Companies spend a great deal of time and money building advertising campaigns, social media strategies, and other promotional vehicles to build brand equity. For many firms, though, their front-line employees represent the most significant way that customers experience the brand. Those employees become crucial ambassadors for the brand.
Starbucks understands the crucial role that front-line employees (the baristas) play. It has invested heavily in a program to inspire and motivate the baristas, and to help them bring the brand's values to life in each Starbucks location. The company has created the "Starbucks Leadership Lab" to inculcate the core values of the brand in its workforce. Here's an excerpt from a Fast Company article about this program:
Starbucks’s Leadership Lab is, as its name implies, part leadership
training, with a station that walks store managers through a
problem-solving framework. It’s also part trade show, with
demonstrations of new products and signs with helpful sales suggestions,
such as “tea has the highest profit margins.” The majority of
experiences are meant to be educational, including several that give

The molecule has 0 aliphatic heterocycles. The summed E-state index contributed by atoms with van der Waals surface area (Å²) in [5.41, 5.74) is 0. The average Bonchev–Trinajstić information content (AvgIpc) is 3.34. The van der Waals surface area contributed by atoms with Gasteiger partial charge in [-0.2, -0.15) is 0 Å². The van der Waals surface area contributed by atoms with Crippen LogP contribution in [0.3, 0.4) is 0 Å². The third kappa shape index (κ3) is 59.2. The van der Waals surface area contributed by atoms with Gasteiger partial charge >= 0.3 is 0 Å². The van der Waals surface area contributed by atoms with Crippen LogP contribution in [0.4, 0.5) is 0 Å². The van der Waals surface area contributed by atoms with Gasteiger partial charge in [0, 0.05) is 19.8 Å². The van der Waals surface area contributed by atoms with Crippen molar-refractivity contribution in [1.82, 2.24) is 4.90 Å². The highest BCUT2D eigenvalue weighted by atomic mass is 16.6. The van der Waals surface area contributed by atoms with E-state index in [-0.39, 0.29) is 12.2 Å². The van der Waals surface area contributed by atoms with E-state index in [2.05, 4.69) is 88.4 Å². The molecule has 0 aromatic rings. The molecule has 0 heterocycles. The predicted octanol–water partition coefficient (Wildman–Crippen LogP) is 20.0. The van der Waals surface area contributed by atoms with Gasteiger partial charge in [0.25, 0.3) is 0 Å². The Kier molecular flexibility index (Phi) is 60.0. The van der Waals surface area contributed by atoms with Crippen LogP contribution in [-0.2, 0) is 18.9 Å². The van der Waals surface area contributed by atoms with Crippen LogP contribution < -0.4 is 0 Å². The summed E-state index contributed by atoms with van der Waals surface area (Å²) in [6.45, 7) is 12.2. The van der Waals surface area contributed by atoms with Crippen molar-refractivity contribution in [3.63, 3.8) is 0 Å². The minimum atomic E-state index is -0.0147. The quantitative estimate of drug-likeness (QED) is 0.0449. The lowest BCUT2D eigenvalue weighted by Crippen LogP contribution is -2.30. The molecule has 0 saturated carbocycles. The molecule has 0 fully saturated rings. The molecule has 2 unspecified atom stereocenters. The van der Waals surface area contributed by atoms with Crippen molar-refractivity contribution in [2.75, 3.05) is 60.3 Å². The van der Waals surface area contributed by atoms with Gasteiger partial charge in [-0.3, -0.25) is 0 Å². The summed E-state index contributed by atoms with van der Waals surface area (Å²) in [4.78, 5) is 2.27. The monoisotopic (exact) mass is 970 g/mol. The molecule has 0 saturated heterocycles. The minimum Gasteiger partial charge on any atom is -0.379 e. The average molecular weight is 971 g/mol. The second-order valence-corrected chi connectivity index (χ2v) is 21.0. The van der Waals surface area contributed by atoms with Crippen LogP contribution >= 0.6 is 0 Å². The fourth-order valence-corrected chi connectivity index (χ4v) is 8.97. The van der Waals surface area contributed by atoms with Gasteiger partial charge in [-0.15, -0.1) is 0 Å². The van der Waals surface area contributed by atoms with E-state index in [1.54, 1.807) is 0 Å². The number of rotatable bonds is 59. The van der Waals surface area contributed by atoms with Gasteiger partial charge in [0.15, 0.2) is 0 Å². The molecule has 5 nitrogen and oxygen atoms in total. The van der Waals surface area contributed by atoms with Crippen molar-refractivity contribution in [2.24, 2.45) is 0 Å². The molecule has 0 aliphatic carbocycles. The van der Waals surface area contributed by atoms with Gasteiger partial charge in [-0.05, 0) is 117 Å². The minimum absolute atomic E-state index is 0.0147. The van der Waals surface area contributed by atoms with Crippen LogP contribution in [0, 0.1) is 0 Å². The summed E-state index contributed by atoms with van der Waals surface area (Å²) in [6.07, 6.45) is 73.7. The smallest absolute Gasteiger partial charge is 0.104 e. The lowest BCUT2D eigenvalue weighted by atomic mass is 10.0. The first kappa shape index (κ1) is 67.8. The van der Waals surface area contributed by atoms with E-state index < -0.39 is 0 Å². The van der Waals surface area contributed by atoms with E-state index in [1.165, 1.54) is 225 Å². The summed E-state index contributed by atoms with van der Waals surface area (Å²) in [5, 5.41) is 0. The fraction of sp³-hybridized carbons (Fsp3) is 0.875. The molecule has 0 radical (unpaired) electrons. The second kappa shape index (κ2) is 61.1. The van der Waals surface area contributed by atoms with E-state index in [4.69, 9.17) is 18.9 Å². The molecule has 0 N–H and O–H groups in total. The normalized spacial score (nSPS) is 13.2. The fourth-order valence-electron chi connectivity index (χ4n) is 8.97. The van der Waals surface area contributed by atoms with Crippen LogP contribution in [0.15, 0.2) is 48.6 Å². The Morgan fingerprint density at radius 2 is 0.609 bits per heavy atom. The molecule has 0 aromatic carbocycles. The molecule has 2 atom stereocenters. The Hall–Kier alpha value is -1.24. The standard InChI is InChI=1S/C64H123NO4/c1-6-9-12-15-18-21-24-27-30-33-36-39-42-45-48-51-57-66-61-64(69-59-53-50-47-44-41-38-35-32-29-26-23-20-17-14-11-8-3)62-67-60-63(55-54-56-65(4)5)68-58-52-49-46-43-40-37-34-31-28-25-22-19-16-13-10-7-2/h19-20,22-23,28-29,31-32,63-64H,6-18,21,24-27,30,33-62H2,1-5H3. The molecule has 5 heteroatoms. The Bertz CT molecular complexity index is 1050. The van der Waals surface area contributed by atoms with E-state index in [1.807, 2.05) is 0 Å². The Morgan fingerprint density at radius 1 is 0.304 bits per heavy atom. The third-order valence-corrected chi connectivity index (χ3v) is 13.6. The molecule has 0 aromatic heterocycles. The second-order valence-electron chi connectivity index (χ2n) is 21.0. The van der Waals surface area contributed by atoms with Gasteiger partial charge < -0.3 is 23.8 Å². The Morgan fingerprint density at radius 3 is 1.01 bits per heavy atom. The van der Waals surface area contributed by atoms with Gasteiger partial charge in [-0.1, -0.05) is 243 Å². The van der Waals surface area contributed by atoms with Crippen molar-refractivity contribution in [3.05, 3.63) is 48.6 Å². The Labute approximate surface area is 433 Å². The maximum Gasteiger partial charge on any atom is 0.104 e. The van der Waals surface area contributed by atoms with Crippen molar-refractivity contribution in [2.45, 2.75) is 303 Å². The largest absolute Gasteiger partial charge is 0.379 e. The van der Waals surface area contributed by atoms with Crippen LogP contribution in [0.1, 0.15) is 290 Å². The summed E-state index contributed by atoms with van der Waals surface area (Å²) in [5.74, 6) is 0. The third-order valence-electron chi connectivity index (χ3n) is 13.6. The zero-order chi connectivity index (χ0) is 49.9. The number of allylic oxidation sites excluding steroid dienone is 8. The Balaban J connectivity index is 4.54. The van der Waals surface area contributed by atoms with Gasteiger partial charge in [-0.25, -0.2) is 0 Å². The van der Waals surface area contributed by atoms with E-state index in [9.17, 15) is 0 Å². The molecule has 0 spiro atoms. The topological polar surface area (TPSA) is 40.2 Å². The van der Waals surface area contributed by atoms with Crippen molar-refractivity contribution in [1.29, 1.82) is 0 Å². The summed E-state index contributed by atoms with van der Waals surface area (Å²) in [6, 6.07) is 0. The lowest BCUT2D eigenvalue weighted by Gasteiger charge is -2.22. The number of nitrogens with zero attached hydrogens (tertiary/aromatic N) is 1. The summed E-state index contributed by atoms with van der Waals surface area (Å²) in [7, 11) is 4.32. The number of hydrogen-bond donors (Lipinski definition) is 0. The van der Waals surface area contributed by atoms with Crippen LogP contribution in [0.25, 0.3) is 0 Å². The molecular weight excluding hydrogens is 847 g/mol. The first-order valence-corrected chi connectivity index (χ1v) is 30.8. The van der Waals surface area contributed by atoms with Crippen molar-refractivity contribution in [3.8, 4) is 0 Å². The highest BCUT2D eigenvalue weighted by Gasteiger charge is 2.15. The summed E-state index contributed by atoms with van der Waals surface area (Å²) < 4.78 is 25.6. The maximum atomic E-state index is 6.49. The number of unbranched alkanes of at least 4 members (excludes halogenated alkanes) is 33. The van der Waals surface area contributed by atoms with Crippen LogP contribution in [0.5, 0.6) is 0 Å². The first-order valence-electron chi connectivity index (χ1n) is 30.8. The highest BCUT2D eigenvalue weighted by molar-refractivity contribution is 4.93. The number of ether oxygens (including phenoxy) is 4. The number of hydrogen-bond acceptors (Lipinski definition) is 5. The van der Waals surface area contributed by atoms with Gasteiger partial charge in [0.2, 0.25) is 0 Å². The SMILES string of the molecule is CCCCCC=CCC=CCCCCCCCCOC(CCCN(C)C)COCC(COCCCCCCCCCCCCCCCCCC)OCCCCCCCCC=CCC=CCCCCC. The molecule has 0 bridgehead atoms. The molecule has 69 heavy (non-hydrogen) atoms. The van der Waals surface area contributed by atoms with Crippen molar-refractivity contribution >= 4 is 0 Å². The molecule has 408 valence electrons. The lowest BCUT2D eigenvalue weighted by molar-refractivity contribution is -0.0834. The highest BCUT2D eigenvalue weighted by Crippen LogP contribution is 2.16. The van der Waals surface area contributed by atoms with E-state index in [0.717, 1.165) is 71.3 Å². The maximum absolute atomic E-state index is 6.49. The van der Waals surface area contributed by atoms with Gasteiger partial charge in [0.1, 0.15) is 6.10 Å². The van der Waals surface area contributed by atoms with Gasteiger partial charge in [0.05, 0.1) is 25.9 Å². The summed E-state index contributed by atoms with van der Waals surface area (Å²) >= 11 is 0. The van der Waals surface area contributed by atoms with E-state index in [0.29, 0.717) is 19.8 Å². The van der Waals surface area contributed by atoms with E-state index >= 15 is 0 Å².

store managers access to top managers of the company’s roasting process,
blend development, and customer service.
But what makes the Leadership Lab different than a typical corporate
trade show is the production surrounding all of this. The lights, the
music, and the dramatic big screens all help Starbucks marinate its
store managers in its brand and culture. It’s theater--a concept that
Starbucks itself is built on. “The merchant’s success depends on his or her ability to tell a
story,” writes Schultz. “What people see or hear or smell or do when
they enter a space guides their feelings, enticing them to celebrate
whatever the seller has to offer.”
In this case, Starbucks is selling its employees the Starbucks brand.
And it has given the Leadership Lab the same attention to detail as its
store ambiance. As Valerie O’Neil, Starbucks’ VP of global communications, puts it:
“[The experiences] are wrapped in a very inspirational journey, so
partners can walk away not only understanding and informed, but feeling
Note that such programs cannot be efforts to simply dictate practices and policies to employees. It cannot be an attempt to brainwash them regarding the company's goals and values. It has to be a forum for two-way communication. The messages and the values conveyed to employees must be authentic. Store managers must "walk the talk" each and every day. If not, then such programs will do more harm than good. Associates will feel that they have been misled. They have to be part of the process, and there must be opportunities for them to express their ideas to management. The photograph above demonstrates one of the ways in which the associates' ideas and thoughts are captured at the Starbucks Leadership Lab.